Well, what about the intangible stuff? Cricket, buses, trains and movie stars and all. Well meaning people—from Kuldip Nayar to Amit Varma—entertain hopes of changing hearts and minds in Pakistan, thereby loosening the hold of Pakistani military establishment, weakening the Islamists and eventually compelling the Pakistani government to change its policy towards India. Tall order, but it is unwise to dismiss hope, even when it triumphs over repeated experience. Unfortunately, the hopeful start from a very low base. Recently Pakistan’s Enlightened Moderates joined forces with Islamists to shoot down a bill to reform Pakistan’s infamous rape law that punish the victim. Musharraf gave up the half-hearted attempts to reform the madrassas. Pakistani civil society is too powerless, too unwilling to effect a change concerning its own affairs. It is reasonable to expect, therefore, that people-to-people contacts are inconsequential for peace in India anytime soon. Meanwhile it will always be much easier Pakistani regimes to seek popular support and legitimacy by using the India bogey than it will be for the Pakistani people to change their government’s policy by pressing the peace with India button.
Despite there being no substantial success that can be attributed to the peace process, the one factor that characterises the series of India-Pakistan summits from Lahore to Havana is the gradual disappearance of cross-border terrorism from the official joint statements. Gone are the demands to hand over top terrorists living in Pakistan under official protection. The Havana statement promises a joint-mechanism to implement counter-terrorism initiatives and investigations. More official junkets for both sides perhaps, but it is fantastic to believe that Pakistan will allow this “mechanism” to get anywhere near the queen bees of jihadi firmament. The Americans have far better mechanisms with Pakistan and have had to settle for the small fry. Why should India do any better?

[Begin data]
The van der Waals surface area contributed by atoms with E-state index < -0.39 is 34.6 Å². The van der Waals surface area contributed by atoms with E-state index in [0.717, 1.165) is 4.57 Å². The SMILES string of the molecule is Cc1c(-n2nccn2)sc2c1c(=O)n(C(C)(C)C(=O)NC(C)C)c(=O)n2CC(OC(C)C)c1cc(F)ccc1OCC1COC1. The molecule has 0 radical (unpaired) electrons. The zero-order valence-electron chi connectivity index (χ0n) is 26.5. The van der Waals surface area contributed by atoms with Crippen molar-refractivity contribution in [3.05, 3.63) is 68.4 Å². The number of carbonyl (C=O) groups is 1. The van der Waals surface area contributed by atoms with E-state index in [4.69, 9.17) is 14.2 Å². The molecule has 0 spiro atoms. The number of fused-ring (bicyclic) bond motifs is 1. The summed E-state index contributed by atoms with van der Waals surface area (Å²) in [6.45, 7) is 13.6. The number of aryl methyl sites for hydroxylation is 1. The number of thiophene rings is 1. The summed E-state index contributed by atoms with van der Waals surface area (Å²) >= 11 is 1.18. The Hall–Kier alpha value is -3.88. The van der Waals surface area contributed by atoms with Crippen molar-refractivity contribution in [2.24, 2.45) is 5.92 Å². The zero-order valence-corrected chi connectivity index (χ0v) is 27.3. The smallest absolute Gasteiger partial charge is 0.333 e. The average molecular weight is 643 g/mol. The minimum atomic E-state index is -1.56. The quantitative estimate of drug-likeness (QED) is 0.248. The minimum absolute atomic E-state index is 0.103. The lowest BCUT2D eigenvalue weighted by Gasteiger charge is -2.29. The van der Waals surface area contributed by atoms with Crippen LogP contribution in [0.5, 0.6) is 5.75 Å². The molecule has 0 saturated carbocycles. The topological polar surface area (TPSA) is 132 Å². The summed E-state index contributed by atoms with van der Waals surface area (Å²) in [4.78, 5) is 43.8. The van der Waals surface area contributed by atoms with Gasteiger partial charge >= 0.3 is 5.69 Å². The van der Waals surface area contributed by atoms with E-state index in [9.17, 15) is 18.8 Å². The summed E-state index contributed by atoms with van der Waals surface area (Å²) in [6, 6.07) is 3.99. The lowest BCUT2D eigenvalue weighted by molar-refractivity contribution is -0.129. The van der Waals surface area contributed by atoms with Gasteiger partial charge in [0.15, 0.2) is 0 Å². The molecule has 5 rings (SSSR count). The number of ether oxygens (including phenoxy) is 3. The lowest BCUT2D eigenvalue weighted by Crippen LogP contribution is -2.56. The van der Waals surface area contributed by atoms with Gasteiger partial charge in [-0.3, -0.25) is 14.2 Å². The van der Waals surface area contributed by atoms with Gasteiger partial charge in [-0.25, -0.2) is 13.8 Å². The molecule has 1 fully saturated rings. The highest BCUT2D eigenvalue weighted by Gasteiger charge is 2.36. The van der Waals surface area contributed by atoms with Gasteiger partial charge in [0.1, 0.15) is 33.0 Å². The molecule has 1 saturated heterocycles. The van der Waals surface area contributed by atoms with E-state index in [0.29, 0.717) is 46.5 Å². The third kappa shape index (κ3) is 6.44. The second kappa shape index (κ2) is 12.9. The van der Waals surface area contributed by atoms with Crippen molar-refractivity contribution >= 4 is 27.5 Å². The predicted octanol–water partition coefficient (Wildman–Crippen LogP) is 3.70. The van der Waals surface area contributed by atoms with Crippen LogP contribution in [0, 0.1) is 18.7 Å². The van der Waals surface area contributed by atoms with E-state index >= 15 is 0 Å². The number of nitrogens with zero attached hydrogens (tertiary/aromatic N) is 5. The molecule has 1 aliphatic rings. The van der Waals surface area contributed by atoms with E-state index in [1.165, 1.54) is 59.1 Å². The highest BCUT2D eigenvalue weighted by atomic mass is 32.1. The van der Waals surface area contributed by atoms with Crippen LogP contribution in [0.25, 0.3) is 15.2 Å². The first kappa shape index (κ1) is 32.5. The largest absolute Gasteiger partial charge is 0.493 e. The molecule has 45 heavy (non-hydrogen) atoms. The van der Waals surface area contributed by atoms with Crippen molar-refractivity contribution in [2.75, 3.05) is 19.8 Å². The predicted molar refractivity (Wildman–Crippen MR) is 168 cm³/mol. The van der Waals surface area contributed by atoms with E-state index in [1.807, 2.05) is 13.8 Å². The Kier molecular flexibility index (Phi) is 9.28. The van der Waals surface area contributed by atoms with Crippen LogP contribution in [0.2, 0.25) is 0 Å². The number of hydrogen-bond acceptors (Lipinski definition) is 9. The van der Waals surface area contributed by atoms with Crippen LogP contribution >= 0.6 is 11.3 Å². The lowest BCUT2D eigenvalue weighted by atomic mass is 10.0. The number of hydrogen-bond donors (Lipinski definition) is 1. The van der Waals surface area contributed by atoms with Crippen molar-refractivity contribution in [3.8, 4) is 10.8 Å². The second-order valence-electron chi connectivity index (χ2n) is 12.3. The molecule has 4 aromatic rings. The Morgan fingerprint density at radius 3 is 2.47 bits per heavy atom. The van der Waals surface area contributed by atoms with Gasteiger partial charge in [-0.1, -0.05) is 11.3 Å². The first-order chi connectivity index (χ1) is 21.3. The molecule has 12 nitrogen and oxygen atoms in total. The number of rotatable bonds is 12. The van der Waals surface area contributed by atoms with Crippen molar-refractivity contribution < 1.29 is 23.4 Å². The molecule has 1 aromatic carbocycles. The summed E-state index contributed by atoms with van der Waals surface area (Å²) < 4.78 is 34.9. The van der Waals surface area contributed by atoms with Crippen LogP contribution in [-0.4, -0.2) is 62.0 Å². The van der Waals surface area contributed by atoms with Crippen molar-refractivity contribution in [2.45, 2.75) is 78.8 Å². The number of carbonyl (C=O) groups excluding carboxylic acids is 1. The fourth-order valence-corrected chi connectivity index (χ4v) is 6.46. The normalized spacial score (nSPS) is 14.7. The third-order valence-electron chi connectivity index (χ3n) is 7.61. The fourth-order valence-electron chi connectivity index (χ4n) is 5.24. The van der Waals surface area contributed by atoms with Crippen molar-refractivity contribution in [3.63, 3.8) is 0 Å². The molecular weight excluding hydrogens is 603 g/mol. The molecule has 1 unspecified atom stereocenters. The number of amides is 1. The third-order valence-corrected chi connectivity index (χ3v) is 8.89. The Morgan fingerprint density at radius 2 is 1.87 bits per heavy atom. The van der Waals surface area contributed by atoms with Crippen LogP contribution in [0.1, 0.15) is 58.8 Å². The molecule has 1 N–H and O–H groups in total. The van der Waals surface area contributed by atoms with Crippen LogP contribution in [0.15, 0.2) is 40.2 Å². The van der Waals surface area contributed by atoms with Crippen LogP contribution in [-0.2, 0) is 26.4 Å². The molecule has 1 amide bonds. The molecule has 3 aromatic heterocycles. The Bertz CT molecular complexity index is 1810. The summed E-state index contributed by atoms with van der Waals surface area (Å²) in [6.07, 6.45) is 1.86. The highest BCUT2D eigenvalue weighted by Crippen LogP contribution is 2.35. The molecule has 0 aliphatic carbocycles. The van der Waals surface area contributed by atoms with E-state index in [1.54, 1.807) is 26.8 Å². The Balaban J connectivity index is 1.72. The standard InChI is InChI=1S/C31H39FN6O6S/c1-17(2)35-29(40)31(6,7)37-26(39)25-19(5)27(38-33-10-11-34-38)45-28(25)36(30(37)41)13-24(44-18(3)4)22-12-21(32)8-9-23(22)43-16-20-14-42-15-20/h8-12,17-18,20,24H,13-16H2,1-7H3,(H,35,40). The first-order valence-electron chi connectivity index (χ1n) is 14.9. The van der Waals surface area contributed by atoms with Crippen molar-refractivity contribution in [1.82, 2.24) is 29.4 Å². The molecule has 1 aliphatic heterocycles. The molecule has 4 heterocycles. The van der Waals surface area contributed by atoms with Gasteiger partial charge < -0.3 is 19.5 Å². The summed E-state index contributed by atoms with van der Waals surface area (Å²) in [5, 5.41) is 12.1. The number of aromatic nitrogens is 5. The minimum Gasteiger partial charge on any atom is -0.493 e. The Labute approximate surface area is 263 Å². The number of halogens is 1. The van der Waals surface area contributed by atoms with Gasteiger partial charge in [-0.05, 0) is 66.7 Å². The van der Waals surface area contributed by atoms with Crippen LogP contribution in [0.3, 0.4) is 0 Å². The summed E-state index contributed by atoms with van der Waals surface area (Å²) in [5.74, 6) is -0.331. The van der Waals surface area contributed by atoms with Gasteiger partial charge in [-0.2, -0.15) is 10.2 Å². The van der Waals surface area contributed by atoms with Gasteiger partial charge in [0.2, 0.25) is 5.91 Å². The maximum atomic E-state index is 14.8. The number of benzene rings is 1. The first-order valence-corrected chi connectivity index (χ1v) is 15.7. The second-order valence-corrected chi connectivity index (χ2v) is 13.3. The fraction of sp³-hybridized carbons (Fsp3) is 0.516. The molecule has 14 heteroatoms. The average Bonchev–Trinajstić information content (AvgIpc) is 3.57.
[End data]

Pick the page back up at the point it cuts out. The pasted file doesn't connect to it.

Indeed, the Havana statement has handed over some more ‘plausible deniability’ to Pakistan, for it provides Musharraf with additional boasting rights—see, he’s even co-operating with the Indians on terrorism. To India’s detriment—for he has another way out of the doghouse the next time there is a terrorist attack in India. Pakistani officials will add this to the boilerplate statements they issue when told to “do more” on countering terrorism.
Meanwhile, “back channels” are busy working through a solution—for settling the territorial dispute over Kashmir. It thus appears that all that talk about India not negotiating with a gun to its head was, well, just bluster. It is time to face the facts—the peace process is about weak-kneed Indian politicians attempting to find palatable ways to sell a territorial concession over Kashmir to the Indian people.
Related Link: Dr Singh suffers from Stockholm syndrome writes B Raman (via Sriram’s blog)
14 thoughts on “After the Havana appeasement”
“The peace process is about weak-kneed Indian politicians attempting to find palatable ways to sell a territorial concession over Kashmir to the Indian people.”
Exactly! They are trying their diplomatic “chanakyagiri” on the Indian people themselves rather than on the enemy.